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48
Forecasting future volatility from option prices, Working
, 2000
"... Weisbach are gratefully acknowledged. I bear full responsibility for all remaining errors. Forecasting Future Volatility from Option Prices Evidence exists that option prices produce biased forecasts of future volatility across a wide variety of options markets. This paper presents two main results. ..."
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Weisbach are gratefully acknowledged. I bear full responsibility for all remaining errors. Forecasting Future Volatility from Option Prices Evidence exists that option prices produce biased forecasts of future volatility across a wide variety of options markets. This paper presents two main results. First, approximately half of the forecasting bias in the S&P 500 index (SPX) options market is eliminated by constructing measures of realized volatility from five minute observations on SPX futures rather than from daily closing SPX levels. Second, much of the remaining forecasting bias is eliminated by employing an option pricing model that permits a nonzero market price of volatility risk. It is widely believed that option prices provide the best forecasts of the future volatility of the assets which underlie them. One reason for this belief is that option prices have the ability to impound all publicly available information – including all information contained in the history of past prices – about the future volatility of the underlying assets. A second related reason is that option pricing theory maintains that if an option prices fails to embody optimal forecasts of the future volatility of the underlying asset, a profitable trading strategy should be available whose implementation would push the option price to the level that reflects the best possible forecast of future volatility.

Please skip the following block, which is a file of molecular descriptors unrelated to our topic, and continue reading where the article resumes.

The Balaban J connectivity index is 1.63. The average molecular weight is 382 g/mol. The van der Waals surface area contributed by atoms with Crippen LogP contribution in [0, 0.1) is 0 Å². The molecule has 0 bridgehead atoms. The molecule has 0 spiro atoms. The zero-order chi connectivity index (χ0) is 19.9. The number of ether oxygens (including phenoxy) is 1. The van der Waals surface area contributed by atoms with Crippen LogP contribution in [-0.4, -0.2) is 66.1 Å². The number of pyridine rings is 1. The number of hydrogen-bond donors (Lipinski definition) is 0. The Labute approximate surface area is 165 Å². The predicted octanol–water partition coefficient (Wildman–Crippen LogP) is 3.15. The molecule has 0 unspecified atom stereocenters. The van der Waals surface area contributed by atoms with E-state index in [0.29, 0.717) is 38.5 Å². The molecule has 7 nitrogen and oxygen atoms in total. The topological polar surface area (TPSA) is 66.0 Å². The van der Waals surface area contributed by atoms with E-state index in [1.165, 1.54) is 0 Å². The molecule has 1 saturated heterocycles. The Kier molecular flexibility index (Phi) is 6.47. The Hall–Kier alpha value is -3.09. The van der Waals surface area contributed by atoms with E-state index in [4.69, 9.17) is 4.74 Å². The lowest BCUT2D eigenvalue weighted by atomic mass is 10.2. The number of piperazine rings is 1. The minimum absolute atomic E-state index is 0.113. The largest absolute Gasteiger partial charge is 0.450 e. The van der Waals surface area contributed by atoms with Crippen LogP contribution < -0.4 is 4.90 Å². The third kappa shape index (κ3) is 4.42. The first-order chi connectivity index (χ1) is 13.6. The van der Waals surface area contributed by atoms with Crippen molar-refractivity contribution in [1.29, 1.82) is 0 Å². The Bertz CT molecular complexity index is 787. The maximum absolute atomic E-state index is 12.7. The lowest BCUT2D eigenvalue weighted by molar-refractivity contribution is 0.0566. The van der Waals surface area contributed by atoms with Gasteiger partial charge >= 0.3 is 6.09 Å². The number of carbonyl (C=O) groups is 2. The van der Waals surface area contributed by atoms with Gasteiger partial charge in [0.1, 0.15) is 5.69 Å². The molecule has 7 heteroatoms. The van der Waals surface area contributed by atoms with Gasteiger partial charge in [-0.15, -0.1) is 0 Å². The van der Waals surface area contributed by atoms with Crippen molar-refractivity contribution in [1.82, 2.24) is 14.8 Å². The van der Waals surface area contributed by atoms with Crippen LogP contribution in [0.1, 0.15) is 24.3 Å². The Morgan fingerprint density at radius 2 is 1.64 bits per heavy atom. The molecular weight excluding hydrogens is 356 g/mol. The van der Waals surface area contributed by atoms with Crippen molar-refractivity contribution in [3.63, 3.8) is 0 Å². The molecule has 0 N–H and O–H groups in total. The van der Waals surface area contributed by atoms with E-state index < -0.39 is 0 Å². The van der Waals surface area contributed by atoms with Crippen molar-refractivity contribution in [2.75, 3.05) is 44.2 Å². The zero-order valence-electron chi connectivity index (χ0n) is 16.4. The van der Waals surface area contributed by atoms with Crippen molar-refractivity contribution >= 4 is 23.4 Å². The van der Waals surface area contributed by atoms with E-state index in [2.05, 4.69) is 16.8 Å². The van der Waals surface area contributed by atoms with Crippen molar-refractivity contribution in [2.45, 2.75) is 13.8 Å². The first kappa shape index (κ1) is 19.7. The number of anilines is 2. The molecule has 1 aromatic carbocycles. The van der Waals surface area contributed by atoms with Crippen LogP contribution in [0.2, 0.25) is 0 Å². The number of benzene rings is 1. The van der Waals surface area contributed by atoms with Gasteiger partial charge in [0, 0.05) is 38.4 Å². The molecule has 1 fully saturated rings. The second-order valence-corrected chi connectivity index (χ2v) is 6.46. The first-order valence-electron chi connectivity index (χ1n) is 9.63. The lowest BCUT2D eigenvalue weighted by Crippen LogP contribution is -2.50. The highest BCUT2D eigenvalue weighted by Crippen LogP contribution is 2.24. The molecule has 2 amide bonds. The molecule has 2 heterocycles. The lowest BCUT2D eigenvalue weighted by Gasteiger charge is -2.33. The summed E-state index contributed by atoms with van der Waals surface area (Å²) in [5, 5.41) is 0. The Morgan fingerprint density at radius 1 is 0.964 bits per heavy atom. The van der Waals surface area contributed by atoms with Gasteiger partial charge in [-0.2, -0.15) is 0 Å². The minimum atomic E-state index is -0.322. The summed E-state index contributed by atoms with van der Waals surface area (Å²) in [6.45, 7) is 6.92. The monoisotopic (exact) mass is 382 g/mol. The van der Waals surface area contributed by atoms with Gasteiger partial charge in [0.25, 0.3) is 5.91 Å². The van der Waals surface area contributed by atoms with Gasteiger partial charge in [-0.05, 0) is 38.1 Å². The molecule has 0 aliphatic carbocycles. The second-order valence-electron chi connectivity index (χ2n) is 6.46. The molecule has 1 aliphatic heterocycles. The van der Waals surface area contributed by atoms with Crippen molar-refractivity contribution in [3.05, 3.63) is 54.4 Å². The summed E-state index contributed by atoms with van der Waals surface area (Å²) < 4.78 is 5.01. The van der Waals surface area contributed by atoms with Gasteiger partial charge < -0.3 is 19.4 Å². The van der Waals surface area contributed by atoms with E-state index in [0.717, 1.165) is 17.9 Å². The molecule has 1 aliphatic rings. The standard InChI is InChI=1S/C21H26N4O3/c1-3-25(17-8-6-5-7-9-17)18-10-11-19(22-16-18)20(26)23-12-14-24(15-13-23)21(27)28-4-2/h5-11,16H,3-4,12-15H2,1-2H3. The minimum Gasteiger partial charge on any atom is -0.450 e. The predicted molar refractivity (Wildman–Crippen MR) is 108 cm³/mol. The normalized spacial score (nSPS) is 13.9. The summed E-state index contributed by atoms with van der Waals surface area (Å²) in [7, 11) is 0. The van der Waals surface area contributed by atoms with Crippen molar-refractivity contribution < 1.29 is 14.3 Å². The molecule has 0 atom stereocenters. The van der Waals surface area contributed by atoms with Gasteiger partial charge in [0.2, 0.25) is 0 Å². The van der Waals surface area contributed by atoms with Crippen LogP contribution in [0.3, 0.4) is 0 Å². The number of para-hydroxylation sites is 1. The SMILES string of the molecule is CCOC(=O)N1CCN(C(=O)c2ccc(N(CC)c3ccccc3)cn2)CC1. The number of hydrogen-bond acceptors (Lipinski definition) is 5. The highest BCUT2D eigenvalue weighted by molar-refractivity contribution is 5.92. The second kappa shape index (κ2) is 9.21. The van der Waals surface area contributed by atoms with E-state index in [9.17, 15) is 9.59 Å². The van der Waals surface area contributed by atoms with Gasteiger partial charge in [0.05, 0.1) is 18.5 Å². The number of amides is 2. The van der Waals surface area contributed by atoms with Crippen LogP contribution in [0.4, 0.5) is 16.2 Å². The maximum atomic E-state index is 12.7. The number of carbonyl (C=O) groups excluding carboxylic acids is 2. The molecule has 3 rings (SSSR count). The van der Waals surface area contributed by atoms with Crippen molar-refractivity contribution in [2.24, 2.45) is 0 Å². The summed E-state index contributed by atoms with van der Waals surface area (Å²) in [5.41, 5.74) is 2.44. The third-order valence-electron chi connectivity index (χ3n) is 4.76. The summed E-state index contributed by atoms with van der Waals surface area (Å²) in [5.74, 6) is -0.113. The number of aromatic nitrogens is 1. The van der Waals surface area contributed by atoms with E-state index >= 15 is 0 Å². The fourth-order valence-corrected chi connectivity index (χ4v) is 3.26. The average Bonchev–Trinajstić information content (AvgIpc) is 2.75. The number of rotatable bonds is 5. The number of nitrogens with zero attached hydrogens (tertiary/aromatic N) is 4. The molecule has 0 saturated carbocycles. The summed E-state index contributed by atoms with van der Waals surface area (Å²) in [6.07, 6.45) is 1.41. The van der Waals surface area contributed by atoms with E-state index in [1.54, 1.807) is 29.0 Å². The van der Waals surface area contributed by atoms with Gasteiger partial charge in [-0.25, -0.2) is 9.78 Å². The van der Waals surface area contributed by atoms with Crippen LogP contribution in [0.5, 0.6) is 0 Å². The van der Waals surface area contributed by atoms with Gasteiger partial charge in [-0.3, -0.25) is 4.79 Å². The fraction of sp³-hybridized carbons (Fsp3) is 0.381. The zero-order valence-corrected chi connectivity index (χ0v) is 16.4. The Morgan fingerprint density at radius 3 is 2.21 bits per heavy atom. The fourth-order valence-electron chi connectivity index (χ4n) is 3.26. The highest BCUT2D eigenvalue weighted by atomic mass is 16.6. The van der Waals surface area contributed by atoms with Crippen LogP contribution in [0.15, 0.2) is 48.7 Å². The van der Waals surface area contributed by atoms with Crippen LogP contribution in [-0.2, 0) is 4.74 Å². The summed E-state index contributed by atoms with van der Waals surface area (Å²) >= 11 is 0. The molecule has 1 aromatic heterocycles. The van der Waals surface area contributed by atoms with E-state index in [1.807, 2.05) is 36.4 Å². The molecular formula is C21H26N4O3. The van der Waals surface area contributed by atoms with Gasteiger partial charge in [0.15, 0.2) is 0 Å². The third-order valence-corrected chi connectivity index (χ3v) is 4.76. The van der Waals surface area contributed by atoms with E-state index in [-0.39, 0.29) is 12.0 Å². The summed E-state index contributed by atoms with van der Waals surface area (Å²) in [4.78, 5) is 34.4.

Conditional Risk and Performance Evaluation: Volatility Timing, Overconditioning, and New Estimates of Momentum Alphas
, 2009
"... Unconditional alpha estimates are biased when conditional beta covaries with market risk premia (“markettiming”) or volatility (“volatilitytiming”). We demonstrate an additional bias (“overconditioning”) that can occur any time an empiricist uses a risk proxy not in the investor information set — ..."
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Cited by 8 (1 self)